Many people look at retirement, especially teens as some big, unreachable goal. Because it’s 40-50 years away, many don’t stop to consider it. They are only awoken when they enter the workforce (age 25-30ish) and an employer offers a Roth IRA, where they stop and think, “Hmm, maybe I should start to save for this”. So month after month they painstakingly save thousands of dollars, and eventually retire and live the good life. But the road there isn’t easy.
What if there was a simple, painless way to retire, that required minimal thinking and allowed you to live the good life? Well, there is. Here’s how to do it.
How Much Do You Actually Need To Retire?
Before I tell you how to do this, let’s find out how much you actually need to retire. I find that setting a concrete, numerical goal to reach (for whatever cause) makes it a lot easier to actually reach that goal.
Well, there’s no one number fits all, but there are some ways to figure this out. Financial planner Bill Bengen created the time proven 4% rule in 1994 that’s a good way to figure out how much you need to have saved for retirement.
For example, if you need to generate from savings $40,000 to cover expenses in year one, you’ll need to have $1 million saved for retirement ($1 million x 4% = $40,000).
Now the real question is how do you get to the big $1-2 million that you need to retire?
Here’s where my simple, easy, method comes into play.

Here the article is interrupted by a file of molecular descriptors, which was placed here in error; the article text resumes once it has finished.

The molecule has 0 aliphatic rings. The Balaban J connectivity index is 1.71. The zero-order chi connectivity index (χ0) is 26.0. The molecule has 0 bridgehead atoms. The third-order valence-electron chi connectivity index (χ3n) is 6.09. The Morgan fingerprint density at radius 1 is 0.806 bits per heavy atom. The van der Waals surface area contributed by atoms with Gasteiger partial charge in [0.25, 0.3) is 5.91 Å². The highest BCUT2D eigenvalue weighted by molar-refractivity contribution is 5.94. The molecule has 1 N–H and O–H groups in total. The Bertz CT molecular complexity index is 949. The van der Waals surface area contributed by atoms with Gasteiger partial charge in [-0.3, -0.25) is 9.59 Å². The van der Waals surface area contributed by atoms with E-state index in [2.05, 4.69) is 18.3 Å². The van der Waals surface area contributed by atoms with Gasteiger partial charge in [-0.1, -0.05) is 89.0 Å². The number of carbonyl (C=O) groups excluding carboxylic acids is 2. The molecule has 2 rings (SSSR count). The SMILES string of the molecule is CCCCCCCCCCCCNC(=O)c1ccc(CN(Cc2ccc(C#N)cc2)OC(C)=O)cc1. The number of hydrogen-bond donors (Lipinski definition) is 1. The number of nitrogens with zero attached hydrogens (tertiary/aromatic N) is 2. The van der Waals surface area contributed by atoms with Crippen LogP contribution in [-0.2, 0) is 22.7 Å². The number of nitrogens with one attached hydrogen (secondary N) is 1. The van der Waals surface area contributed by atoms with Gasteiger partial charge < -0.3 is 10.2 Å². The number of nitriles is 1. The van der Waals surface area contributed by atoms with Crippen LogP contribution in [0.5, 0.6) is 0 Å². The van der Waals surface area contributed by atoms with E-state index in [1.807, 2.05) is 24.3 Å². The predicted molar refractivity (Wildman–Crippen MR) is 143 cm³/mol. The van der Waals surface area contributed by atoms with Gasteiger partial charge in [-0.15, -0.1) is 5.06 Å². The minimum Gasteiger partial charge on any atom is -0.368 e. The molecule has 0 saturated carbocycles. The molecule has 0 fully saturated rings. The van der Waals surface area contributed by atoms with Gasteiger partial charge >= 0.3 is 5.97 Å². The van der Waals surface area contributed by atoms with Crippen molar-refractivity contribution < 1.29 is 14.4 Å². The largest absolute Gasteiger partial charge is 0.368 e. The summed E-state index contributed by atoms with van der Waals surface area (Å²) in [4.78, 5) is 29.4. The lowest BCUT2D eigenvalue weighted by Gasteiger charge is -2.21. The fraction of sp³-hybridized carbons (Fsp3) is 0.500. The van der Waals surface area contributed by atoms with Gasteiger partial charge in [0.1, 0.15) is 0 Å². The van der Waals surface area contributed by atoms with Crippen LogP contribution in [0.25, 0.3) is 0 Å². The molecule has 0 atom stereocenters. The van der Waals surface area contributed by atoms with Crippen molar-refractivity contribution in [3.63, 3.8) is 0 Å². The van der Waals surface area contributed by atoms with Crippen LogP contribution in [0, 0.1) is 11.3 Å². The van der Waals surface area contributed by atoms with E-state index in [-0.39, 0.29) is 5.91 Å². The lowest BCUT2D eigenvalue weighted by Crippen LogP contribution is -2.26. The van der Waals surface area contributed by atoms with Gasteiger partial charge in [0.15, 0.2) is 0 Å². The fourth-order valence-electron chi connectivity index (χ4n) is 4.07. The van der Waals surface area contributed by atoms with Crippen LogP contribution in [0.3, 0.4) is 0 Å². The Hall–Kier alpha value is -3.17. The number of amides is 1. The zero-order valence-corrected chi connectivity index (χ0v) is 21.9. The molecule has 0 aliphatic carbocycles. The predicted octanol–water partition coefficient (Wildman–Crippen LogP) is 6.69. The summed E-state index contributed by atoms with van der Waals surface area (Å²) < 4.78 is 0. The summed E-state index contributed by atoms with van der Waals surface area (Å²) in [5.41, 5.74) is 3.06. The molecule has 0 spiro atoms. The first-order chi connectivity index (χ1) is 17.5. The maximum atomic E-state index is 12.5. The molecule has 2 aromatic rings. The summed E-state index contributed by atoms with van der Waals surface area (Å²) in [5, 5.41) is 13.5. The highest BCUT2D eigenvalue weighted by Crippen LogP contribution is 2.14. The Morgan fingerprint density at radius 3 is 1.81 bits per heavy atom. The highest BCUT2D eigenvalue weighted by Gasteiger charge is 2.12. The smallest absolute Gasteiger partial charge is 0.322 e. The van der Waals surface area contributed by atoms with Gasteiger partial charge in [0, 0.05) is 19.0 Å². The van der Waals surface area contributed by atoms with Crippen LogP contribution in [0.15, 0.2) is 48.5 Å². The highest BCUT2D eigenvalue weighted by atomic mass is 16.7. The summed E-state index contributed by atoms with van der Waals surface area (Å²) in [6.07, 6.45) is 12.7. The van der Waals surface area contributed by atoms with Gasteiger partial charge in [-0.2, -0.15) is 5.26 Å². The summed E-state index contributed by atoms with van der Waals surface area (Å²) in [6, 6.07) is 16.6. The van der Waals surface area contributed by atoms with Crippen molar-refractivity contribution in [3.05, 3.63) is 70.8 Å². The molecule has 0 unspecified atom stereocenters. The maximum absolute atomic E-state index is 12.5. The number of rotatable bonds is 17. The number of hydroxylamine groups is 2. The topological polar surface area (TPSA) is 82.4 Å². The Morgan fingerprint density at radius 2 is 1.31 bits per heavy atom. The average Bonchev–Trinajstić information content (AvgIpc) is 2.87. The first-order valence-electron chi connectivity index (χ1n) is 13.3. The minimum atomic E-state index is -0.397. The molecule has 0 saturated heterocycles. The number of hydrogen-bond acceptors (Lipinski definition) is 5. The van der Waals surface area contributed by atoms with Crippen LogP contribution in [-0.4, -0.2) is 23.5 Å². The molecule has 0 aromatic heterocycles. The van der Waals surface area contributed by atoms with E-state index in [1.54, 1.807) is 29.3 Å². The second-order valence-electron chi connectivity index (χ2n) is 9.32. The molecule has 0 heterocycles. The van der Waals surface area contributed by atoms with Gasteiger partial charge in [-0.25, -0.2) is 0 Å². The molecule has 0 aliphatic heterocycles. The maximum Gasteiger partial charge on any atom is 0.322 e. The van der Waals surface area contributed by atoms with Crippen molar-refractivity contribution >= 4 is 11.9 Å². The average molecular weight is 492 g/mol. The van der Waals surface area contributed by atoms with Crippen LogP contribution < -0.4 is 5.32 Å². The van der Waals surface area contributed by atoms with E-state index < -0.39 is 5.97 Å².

Simply invest $5 a day. It’s not a lot, especially if you have a job. If you don’t have a job then you can easily get this money by doing odd jobs or chores. If you invest $5 a day, disregarding expenses or taxes, you would walk away with $1,124,560.70 after 50 years. That’s assuming you have 8% compounding growth for these years. This is the middle of the road average return of the S&P 500, and is it good Benchmark to base your returns off of, if investing in index funds. From 1987 to 2016 the avrage return was 11.66%. If you invested $5 a day, for 50 years under this return, you would then have $4,179,656.05.
Invest, Don’t Save
People always say, “save for your retirement”. But why save when you can invest? Investing is the easiest and most effective way to make money without working, so it’s perfect for your retirement. This article assumes that you invest these $5, because no savings account can have 8-12% annual growth.
Even if you plan on making it big, and being a millionaire by 25, you should still save for retirement. This method can and should be scaled for any paycheck. Starting off with $5 is a great point, and can build you a nice nest egg, but as your earnings increase, so should your contributions. Instead of that million dollars, if you increase your investment a little bit every year, you could easily have 10 to 20 million dollars.
Also, the retirement figure of $1-2million to retire doesn’t account for inflation, nor does it take expenses into the account. As time progresses, money loses value at an annual inflation rate of about 2%. In theory, wages should increase as costs do, so you should be able to account for this inflation in your investment contributions. While today you may invest $5, in ten years this figure may be $6 (if your earnings don’t increase)
If you’re investing in a Roth IRA, the annual contribution limit is $5,500 ($6,500 for 50 years or older), so try to work up to that number. It breaks down to roughly $15 a day. Not that bad if you think about it – and if you save that amount for 50 years, you’d walk away with $3 Million (and if it was a 12% return, it would be $15 million!).